Vanadium Carbide

Vanadium carbide is the inorganic compound with the formula VC. Vanadium carbides (VCs) as a reinforced phase effectively improve the mechanical properties of steel and coatings. It is an extremely hard refractory ceramic material. With a hardness of 9-9.5 Mohs, it is possibly the hardest metal-carbide known. It is of interest because it is prevalent in vanadium metal and alloys. Vanadium Carbide Nanoparticles are available in numerous forms and custom shapes including Ingot, foil, rod, plate, and sputtering target. High purity forms also include Carbide powder, submicron powder, and nanoscale, single crystal, or polycrystalline forms.

Physical properties

Vanadium Carbide has an elastic modulus of approximately 380 GPa.

  • Chemical formula: VC
  • Molar mass: 62.953 g/mol
  • Appearance: refractory black cubic crystals
  • Density: 5.77 g/cm3
  • Melting point: 2,810 °C (5,090 °F; 3,080 K)
  • Solubility in water: insoluble

Structure and preparation

Being isomorphous with vanadium monoxide, it crystallizes in the rock salt structure. Because VC and VO are miscible, samples of VC typically contain an impurity of the oxide. It is produced by heating vanadium oxides with carbon at around 1000 °C. Vanadium carbide (VC) coating technology provides a superior protective coating for steel surfaces and eliminates the need for multiple heat-treatment steps. Vanadium carbide can be formed in the (111) orientation when formed by radio frequency magnetron sputtering. Although VC is thermodynamically stable, it converts to V2C at higher temperatures. Vanadium carbide (VC) has a cubic-F lattice with a motif of a vanadium atom at 0,0,0 and a carbon atom at 0,0,0.5. However, although illustrated here as a stoichiometric carbide, the carbon concentration tends to be less than 50%.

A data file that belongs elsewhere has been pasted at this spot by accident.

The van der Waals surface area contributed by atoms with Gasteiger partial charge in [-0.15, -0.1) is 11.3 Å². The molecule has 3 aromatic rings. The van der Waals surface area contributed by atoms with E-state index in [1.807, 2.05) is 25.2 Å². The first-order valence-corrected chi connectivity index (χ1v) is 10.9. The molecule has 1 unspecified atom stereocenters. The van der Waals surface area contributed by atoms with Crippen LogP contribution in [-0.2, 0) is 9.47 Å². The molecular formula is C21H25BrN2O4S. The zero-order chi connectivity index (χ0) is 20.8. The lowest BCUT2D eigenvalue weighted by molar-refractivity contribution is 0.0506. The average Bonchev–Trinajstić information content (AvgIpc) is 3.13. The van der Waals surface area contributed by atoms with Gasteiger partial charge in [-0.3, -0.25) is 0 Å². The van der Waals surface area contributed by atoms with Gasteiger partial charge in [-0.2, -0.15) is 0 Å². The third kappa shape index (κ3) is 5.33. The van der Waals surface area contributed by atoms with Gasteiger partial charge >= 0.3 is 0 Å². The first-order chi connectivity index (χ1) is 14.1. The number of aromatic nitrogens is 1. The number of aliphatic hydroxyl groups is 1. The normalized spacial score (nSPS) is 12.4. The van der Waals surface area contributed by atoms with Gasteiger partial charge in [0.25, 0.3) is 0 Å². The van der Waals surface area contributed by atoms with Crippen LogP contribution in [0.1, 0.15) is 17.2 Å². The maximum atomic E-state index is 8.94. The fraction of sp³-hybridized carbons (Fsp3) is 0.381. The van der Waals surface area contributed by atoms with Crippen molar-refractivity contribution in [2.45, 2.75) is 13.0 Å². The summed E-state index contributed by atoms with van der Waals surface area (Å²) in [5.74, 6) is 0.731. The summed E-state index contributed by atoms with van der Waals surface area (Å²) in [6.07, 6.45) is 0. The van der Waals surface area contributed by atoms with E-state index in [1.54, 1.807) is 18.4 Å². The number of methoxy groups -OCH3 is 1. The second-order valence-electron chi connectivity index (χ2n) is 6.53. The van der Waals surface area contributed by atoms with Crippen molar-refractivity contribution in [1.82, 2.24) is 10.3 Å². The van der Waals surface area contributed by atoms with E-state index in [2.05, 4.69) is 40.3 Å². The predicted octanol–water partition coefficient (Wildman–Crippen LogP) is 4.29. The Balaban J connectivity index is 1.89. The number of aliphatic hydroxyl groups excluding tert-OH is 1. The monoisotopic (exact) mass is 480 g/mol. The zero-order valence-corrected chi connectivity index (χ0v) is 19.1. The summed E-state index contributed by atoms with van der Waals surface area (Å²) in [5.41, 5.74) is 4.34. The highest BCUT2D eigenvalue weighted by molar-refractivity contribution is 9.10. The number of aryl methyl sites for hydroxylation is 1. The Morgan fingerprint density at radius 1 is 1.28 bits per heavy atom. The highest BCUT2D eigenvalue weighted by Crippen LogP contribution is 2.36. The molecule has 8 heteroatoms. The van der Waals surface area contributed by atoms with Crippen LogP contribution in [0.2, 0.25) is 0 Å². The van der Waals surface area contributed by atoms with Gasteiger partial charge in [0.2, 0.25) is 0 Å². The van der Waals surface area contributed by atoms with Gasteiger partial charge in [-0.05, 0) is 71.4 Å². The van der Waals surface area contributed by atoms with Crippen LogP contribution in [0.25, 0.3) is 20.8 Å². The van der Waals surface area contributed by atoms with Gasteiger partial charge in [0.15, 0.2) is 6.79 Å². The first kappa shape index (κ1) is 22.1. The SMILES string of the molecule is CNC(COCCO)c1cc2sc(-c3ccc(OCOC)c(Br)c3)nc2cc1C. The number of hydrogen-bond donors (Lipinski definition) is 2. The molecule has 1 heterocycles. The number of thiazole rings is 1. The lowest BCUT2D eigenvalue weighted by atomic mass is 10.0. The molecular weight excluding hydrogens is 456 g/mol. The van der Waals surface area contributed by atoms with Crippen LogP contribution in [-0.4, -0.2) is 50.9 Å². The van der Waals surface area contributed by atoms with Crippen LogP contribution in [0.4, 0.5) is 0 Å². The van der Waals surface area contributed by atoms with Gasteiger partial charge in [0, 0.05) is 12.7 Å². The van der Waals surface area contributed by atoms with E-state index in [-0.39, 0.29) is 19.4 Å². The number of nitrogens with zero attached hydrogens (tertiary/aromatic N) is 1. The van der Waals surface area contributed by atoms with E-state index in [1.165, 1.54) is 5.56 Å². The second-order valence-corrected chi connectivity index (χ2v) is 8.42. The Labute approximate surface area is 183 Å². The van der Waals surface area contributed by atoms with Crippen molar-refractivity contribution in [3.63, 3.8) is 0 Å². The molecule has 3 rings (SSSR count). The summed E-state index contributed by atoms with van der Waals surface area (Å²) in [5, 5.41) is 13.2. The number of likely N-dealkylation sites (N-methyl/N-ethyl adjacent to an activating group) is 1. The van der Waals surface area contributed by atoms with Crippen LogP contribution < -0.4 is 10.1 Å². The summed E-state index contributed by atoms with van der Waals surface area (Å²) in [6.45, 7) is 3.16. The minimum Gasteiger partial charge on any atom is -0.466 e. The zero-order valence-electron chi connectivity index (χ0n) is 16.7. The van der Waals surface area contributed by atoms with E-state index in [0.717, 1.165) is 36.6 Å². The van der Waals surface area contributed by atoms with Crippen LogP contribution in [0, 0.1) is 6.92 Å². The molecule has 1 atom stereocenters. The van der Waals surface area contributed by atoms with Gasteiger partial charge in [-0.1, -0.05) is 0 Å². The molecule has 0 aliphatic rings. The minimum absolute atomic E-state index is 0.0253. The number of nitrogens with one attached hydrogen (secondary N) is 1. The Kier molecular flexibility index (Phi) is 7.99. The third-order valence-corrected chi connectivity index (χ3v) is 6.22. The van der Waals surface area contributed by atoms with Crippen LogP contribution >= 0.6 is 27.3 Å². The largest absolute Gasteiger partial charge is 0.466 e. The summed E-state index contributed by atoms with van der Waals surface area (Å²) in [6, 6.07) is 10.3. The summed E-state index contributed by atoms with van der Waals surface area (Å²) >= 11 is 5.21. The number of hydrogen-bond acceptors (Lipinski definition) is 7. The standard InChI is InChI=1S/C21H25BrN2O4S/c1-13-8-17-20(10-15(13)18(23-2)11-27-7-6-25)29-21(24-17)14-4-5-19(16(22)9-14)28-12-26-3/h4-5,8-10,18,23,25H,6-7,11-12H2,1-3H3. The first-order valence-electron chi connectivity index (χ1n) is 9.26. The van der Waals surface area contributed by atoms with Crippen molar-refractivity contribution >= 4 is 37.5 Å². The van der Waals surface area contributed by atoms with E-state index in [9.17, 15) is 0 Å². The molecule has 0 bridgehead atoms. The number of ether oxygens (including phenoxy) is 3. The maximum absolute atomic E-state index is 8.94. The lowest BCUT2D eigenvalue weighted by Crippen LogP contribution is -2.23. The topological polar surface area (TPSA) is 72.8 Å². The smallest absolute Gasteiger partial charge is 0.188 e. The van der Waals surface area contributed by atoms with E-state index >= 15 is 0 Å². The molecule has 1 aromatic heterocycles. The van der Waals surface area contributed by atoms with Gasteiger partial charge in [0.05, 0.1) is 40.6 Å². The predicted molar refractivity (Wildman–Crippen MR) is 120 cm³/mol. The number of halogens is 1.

Vanadium carbide is used as an additive to cemented carbide, to refine the carbide crystals and thereby get an increased hardness of the inserts. Vanadium carbide coatings were formed on AISI 52100 steel specimens by Thermo-reactive diffusion and characterized using nanoindentation, x-ray diffraction, and chemical analysis. Vanadium-steel alloys are used to make extremely tough tools such as axles, armor plates, car gears, springs, cutting tools, piston rods, and crankshafts.